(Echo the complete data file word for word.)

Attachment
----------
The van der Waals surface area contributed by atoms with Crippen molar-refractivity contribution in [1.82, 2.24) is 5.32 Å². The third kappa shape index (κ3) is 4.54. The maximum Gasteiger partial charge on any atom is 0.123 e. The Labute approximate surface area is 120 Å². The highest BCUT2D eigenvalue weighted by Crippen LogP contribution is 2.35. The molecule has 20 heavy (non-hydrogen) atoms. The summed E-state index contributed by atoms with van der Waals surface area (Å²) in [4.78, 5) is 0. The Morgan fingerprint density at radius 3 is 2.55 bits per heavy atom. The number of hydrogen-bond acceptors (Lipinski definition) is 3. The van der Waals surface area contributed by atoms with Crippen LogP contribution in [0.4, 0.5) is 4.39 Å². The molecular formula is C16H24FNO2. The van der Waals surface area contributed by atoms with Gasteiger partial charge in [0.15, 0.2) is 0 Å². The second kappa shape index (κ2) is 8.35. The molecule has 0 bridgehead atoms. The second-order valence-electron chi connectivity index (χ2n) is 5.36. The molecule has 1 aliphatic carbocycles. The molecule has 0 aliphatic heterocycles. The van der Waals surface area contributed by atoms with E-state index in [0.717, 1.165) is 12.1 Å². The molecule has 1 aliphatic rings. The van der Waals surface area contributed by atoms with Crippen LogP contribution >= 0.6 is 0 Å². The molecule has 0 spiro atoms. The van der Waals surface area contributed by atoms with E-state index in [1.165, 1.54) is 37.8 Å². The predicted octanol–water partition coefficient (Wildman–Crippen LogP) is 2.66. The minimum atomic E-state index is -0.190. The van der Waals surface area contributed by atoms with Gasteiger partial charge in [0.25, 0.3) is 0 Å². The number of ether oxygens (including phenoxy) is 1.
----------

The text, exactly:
The van der Waals surface area contributed by atoms with Crippen molar-refractivity contribution in [1.82, 2.24) is 5.32 Å². The third kappa shape index (κ3) is 4.54. The maximum Gasteiger partial charge on any atom is 0.123 e. The Labute approximate surface area is 120 Å². The highest BCUT2D eigenvalue weighted by Crippen LogP contribution is 2.35. The molecule has 20 heavy (non-hydrogen) atoms. The summed E-state index contributed by atoms with van der Waals surface area (Å²) in [4.78, 5) is 0. The Morgan fingerprint density at radius 3 is 2.55 bits per heavy atom. The number of hydrogen-bond acceptors (Lipinski definition) is 3. The van der Waals surface area contributed by atoms with Crippen LogP contribution in [0.4, 0.5) is 4.39 Å². The molecular formula is C16H24FNO2. The van der Waals surface area contributed by atoms with Gasteiger partial charge in [0.15, 0.2) is 0 Å². The second kappa shape index (κ2) is 8.35. The molecule has 0 bridgehead atoms. The second-order valence-electron chi connectivity index (χ2n) is 5.36. The molecule has 1 aliphatic carbocycles. The molecule has 0 aliphatic heterocycles. The van der Waals surface area contributed by atoms with E-state index in [0.717, 1.165) is 12.1 Å². The molecule has 1 aliphatic rings. The van der Waals surface area contributed by atoms with Crippen LogP contribution >= 0.6 is 0 Å². The molecule has 0 spiro atoms. The van der Waals surface area contributed by atoms with E-state index in [1.165, 1.54) is 37.8 Å². The predicted octanol–water partition coefficient (Wildman–Crippen LogP) is 2.66. The minimum atomic E-state index is -0.190. The van der Waals surface area contributed by atoms with Gasteiger partial charge in [0.25, 0.3) is 0 Å². The number of ether oxygens (including phenoxy) is 1.